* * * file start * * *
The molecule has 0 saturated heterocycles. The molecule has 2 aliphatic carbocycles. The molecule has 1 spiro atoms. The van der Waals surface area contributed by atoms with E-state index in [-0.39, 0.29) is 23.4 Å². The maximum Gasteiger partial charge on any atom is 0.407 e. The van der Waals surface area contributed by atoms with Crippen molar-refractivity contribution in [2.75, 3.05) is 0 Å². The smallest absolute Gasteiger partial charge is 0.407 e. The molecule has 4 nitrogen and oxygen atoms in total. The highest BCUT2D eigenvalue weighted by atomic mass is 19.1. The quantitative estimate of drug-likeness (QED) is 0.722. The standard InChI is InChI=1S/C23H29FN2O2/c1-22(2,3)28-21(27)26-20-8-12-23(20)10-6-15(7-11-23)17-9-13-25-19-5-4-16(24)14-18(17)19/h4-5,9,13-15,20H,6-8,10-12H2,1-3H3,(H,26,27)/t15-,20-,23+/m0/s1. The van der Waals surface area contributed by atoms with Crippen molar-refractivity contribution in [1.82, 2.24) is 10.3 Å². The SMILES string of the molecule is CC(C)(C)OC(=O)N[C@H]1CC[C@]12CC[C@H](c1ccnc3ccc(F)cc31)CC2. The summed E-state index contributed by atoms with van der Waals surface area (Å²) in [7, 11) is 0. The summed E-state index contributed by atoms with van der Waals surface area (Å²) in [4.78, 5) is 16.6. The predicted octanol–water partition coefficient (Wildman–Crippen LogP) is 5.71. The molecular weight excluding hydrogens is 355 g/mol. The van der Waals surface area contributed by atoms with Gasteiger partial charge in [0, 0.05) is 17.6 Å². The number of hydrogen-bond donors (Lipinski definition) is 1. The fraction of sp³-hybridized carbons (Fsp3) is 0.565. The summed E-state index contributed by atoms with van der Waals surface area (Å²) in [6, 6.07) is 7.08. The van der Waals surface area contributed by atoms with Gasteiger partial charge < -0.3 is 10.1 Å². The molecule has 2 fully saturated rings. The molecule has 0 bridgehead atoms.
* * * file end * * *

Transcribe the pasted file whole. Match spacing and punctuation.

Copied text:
The molecule has 0 saturated heterocycles. The molecule has 2 aliphatic carbocycles. The molecule has 1 spiro atoms. The van der Waals surface area contributed by atoms with E-state index in [-0.39, 0.29) is 23.4 Å². The maximum Gasteiger partial charge on any atom is 0.407 e. The van der Waals surface area contributed by atoms with Crippen molar-refractivity contribution in [2.75, 3.05) is 0 Å². The smallest absolute Gasteiger partial charge is 0.407 e. The molecule has 4 nitrogen and oxygen atoms in total. The highest BCUT2D eigenvalue weighted by atomic mass is 19.1. The quantitative estimate of drug-likeness (QED) is 0.722. The standard InChI is InChI=1S/C23H29FN2O2/c1-22(2,3)28-21(27)26-20-8-12-23(20)10-6-15(7-11-23)17-9-13-25-19-5-4-16(24)14-18(17)19/h4-5,9,13-15,20H,6-8,10-12H2,1-3H3,(H,26,27)/t15-,20-,23+/m0/s1. The van der Waals surface area contributed by atoms with Crippen molar-refractivity contribution in [1.82, 2.24) is 10.3 Å². The SMILES string of the molecule is CC(C)(C)OC(=O)N[C@H]1CC[C@]12CC[C@H](c1ccnc3ccc(F)cc31)CC2. The summed E-state index contributed by atoms with van der Waals surface area (Å²) in [7, 11) is 0. The summed E-state index contributed by atoms with van der Waals surface area (Å²) in [4.78, 5) is 16.6. The predicted octanol–water partition coefficient (Wildman–Crippen LogP) is 5.71. The molecular weight excluding hydrogens is 355 g/mol. The van der Waals surface area contributed by atoms with Gasteiger partial charge in [0, 0.05) is 17.6 Å². The number of hydrogen-bond donors (Lipinski definition) is 1. The fraction of sp³-hybridized carbons (Fsp3) is 0.565. The summed E-state index contributed by atoms with van der Waals surface area (Å²) in [6, 6.07) is 7.08. The van der Waals surface area contributed by atoms with Gasteiger partial charge < -0.3 is 10.1 Å². The molecule has 2 fully saturated rings. The molecule has 0 bridgehead atoms.